In an ever-changing world, Leslie Farkas was a constant. Into his early 90s, he was a constant presence within the Division of Plastic Surgery at The Hospital for Sick Children, sitting in his office, bubbling with an enthusiasm and energy normally reserved for children at Christmas. He was a constant source of stimulation and interest for the house staff and trainees who rotated through this institution. Leslie constantly championed the field of accurate and consistent facial assessment through the field of craniofacial anthropometry. Finally, his name was constantly cited at almost any meeting involving plastic surgery that you would care to mention.
Leslie Gabriel Farkas was born on April 18, 1915, in Rózsahegy, Hungary (present-day Slovakia). After graduation from medical school at Comenius University in Pozsony (now Bratislava) in 1941, he was drafted into the Slovak army, where he served on both fronts as a military doctor. His career in plastic surgery started in Prague at Charles University under the mentorship of Dr. F. Burian, and he received his Certificate of Plastic Surgery in 1956. This was followed by a Ph.D. in 1959 and a D.Sc. on surgical techniques for hypospadias repair in 1968.
His interest in craniofacial morphology began during his period in Prague. Early in his surgical career, he became dissatisfied with the determination of the morphological changes in the head and face using visual assessment alone. Thus, he began to explore the use of classic anthropometric methods for the quantitative analysis of faces preoperatively and postoperatively. He collaborated with anthropologist Professor Karel Hajnis to develop an empirical system of facial measurements to analyze the faces of patients with congenital anomalies or facial deformities caused by trauma.
In 1968, after receiving an invitation from Dr. William K. Lindsay, chief of plastic surgery in Toronto, Canada, requesting that he develop the area of craniofacial anthropometry as a new focus for research, Dr. Farkas moved to Canada and began his 40-year career at The Hospital for Sick Children. The emerging field of craniomaxillofacial surgery developing under the influence of Dr. Paul Tessier resulted in the recruitment of Dr. Ian R. Munro, who shared Leslie's passion for objective facial assessment techniques, and led to the publication of Anthropometric Facial Proportions in Medicine (coauthored by Ian R. Munro), which is now in its second edition as Anthropometry of the Head and Face.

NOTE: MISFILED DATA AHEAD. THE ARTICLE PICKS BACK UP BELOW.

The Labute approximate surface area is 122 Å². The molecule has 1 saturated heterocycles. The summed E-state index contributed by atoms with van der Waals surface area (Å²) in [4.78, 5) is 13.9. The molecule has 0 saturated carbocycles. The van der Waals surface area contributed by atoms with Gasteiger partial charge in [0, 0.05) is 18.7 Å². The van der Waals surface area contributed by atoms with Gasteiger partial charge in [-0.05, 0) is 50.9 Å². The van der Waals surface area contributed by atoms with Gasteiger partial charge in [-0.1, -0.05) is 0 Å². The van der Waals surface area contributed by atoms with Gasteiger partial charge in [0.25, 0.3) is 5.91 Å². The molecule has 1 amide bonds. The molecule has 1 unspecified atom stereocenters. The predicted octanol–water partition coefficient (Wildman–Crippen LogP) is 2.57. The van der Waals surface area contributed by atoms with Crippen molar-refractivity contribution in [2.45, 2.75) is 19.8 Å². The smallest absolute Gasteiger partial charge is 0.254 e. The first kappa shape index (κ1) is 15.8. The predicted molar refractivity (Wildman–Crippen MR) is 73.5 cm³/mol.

Employed at The Hospital for Sick Children, in Toronto, he continued exploring his interest in craniofacial anthropometry. Because normative data did not exist, he spent much of his career measuring faces and compiling a huge database of norms. He soon realized, however, that just taking linear measurements was not enough. The relations of measurements (i.e., proportions) are of paramount importance in the evaluation of the facial framework. Dr. Farkas was very much aware of the fact that the North American white normative data he compiled could not be applied to different racial and ethnic groups. He took great effort to collect as diverse data as possible to differentiate the norms of different ethnic groups while encouraging scientists from around the world to collect their own population's normative measurements and collaborated with people from all parts of the world. His concepts became known to all interested in anything to do with the face, and the “Farkas norms” became a household term.
Leslie continued to work almost to the day of his passing. His office was next door to mine, and I remember how he would routinely seek me out to tell me what he was working on and how critical it was that reconstructive surgeons appreciate the classic canons of facial anthropometry. His distinctive accent proclaiming “How can anyone reconstruct the face if they do not know what the normal values and proportions are?” would echo in my ear as my secretary would remind me that I had a less stimulating but necessary meeting to attend. I envied his passion and dedication. My head still turns automatically to look and see if his door is ajar as I walk by.
The assistance of his wife, Susan, in maintaining his productivity cannot be overlooked, and in his later years, she was integral to making sure that his correspondence and manuscripts were dealt with.
Leslie's fascination with the human face and craniofacial anthropometry has transcended the arena of plastic surgery and has influenced forensic science, lost children identification programs, three-dimensional visualization technology, and computer software in the popular movie industry and in orthodontic planning.
Leslie married his wife, Susan, in 1971. They have one daughter, Julia. His only granddaughter, Enikő, was born in 2008. His body of work included 244 scientific works, including four textbooks. However, in compiling his lifelong fascination with the face, Leslie Farkas has accomplished an enviable achievement—he has left a legacy that will provide a constant source of reference for future generations of those interested in achieving the best possible results in plastic surgery. This is not something to be taken lightly.
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